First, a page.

Non-invasive wearables for remote monitoring of HbA1c and glucose variability: Proof of concept
Introduction Diabetes prevalence continues to grow and there remains a significant diagnostic gap in one-third of the US population that has pre-diabetes. Innovative, practical strategies to improve monitoring of glycemic health are desperately needed. In this proof-of-concept study, we explore the relationship between non-invasive wearables and glycemic metrics and demonstrate the feasibility of using non-invasive wearables to estimate glycemic metrics, including hemoglobin A1c (HbA1c) and glucose variability metrics. Research design and methods We recorded over 25 000 measurements from a continuous glucose monitor (CGM) with simultaneous wrist-worn wearable (skin temperature, electrodermal activity, heart rate, and accelerometry sensors) data over 8-10 days in 16 participants with normal glycemic state and pre-diabetes (HbA1c 5.2-6.4). We used data from the wearable to develop machine learning models to predict HbA1c recorded on day 0 and glucose variability calculated from the CGM. We tested the accuracy of the HbA1c model on a retrospective, external validation cohort of 10 additional participants and compared results against CGM-based HbA1c estimation models. Results A total of 250 days of data from 26 participants were collected. Out of the 27 models of glucose variability metrics that we developed using non-invasive wearables, 11 of the models achieved high accuracy (<10% mean average per cent error, MAPE). Our HbA1c estimation model using non-invasive wearables data achieved MAPE of 5.1% on an external validation cohort. The ranking of wearable sensor's importance in estimating HbA1c was skin temperature (33%), electrodermal activity (28%), accelerometry (25%), and heart rate (14%). Conclusions This study demonstrates the feasibility of using non-invasive wearables to estimate glucose variability metrics and HbA1c for glycemic monitoring and investigates the relationship between non-invasive wearables and the glycemic metrics of glucose variability and HbA1c. The methods used in this study can be used to inform future studies confirming the results of this proof-of-concept study.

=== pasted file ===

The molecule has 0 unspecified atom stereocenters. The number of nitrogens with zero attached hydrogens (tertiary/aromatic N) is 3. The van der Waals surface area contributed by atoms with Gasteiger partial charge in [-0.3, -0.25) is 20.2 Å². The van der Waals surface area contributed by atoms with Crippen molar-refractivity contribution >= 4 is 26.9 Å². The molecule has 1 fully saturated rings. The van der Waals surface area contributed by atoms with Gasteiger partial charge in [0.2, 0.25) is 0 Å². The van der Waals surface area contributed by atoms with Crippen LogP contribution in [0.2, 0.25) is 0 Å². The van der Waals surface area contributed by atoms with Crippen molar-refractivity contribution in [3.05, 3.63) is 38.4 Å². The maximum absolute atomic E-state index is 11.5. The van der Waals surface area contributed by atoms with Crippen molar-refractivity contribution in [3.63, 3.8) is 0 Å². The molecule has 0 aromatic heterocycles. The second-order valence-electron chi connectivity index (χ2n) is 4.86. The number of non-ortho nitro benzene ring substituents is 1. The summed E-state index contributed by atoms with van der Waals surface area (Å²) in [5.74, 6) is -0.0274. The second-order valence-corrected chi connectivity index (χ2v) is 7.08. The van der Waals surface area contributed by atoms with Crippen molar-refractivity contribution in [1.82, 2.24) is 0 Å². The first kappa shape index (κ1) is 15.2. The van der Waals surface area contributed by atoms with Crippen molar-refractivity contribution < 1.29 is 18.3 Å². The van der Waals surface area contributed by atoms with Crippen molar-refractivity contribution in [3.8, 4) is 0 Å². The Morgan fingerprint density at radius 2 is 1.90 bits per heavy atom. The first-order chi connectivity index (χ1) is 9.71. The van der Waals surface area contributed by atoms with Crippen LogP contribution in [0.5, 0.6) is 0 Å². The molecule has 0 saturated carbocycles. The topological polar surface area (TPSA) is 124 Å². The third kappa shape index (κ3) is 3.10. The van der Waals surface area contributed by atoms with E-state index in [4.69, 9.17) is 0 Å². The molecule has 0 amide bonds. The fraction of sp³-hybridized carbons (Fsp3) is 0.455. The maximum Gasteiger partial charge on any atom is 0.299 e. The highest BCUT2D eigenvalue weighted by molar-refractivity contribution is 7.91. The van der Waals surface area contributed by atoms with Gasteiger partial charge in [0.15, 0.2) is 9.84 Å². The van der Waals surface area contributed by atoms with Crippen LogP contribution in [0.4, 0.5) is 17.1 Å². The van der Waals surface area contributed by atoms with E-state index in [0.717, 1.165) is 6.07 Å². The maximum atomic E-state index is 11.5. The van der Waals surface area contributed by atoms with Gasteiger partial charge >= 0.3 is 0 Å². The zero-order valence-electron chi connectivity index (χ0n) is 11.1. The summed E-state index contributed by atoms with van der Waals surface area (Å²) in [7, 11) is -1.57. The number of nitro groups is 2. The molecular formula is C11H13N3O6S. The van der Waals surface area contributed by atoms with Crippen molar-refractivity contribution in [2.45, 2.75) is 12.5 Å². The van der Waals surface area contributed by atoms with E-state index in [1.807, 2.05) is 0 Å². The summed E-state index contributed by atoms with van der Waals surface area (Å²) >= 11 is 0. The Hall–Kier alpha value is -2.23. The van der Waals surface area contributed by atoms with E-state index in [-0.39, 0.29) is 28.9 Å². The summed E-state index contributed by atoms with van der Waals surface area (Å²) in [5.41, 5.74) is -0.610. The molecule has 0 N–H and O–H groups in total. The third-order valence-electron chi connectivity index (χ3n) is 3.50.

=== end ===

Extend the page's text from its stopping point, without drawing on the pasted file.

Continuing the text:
Bent, B; Cho, PJ; Wittmann, A; Thacker, C; Muppidi, S; Snyder, M; Crowley, MJ; Feinglos, M; Dunn, JP
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